New Book on Preserving America’s Historic Gardens

Here’s a new book on preserving America’s historic gardens:  Rescuing Eden: Preserving America’s Historic Gardens.

We need public gardens to renew our spirit. Caroline Seebohm, the writer, and Curtice Taylor, the photographer, chose beautiful public gardens across America to make that point in this book.

They take you on a journey to twenty-eight gardens from California to Maine, all now open to the public. Some are well known, while others are smaller, less familiar gardens. Whoever chose this group had a difficult time because there are many other public gardens with a parallel story of survival.

What makes the gardens in Rescuing Eden special is that at one time when there was a question about their future, someone came forward to preserve them as a page in our cultural history. These gardens now serve as a source of beauty and contemplation for historians, botanists, horticulturalists, and garden lovers from all over the world.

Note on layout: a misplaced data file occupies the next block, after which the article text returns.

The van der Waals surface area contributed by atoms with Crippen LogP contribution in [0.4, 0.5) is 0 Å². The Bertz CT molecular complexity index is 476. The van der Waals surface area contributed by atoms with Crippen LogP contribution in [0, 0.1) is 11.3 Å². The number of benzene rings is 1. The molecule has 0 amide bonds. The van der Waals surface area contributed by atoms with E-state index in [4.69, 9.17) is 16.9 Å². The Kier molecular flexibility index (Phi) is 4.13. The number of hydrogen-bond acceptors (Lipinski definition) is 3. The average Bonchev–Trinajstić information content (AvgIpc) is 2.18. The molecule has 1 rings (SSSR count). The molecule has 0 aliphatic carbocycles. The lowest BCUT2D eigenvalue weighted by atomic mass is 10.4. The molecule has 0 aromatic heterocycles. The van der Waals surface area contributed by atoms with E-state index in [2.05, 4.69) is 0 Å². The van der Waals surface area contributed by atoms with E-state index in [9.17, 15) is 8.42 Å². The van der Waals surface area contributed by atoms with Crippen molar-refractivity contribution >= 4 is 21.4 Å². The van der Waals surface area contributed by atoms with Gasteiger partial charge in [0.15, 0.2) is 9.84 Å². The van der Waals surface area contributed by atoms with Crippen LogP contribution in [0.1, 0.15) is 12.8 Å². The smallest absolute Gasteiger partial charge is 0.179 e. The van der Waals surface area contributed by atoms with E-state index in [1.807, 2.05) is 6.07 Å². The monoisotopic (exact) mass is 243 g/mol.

The book celebrates these gardens as survivors, with gratitude to the organizations and volunteers who have preserved in these gardens a bit of America’s heritage.

The illustrations of each garden take center stage in the layout of the book. Taylor provides fine detail in his photographs of plants, garden accessories, stone, water, and pathways at each particular site.

 

Rescuring Eden Book Cover small

Seebohm in turn gives context to the book’s many images. She writes simply and clearly about the history and current status of each garden. Some, as she explains, were saved from demolition at what seemed like the last minute.

I must say, especially from the few of these gardens that I have visited, they are gardens worth seeing because they represent different garden styles and periods in American history. Middleton Place, the oldest surviving landscaped garden in North America, stands out with its extensive lawn. The Madoo Conservancy, Robert Dash’s garden on Long Island, provides a modern designer’s experience.

Dash once said, “Making a garden means knowing who you are.” What fun it is to learn about the person behind each garden. You feel like you are meeting an old friend.

Taylor ends with what motivated him in publishing the book. He says, “We are now paying attention to these horticultural landscapes.”  I might add, thanks also to your new book.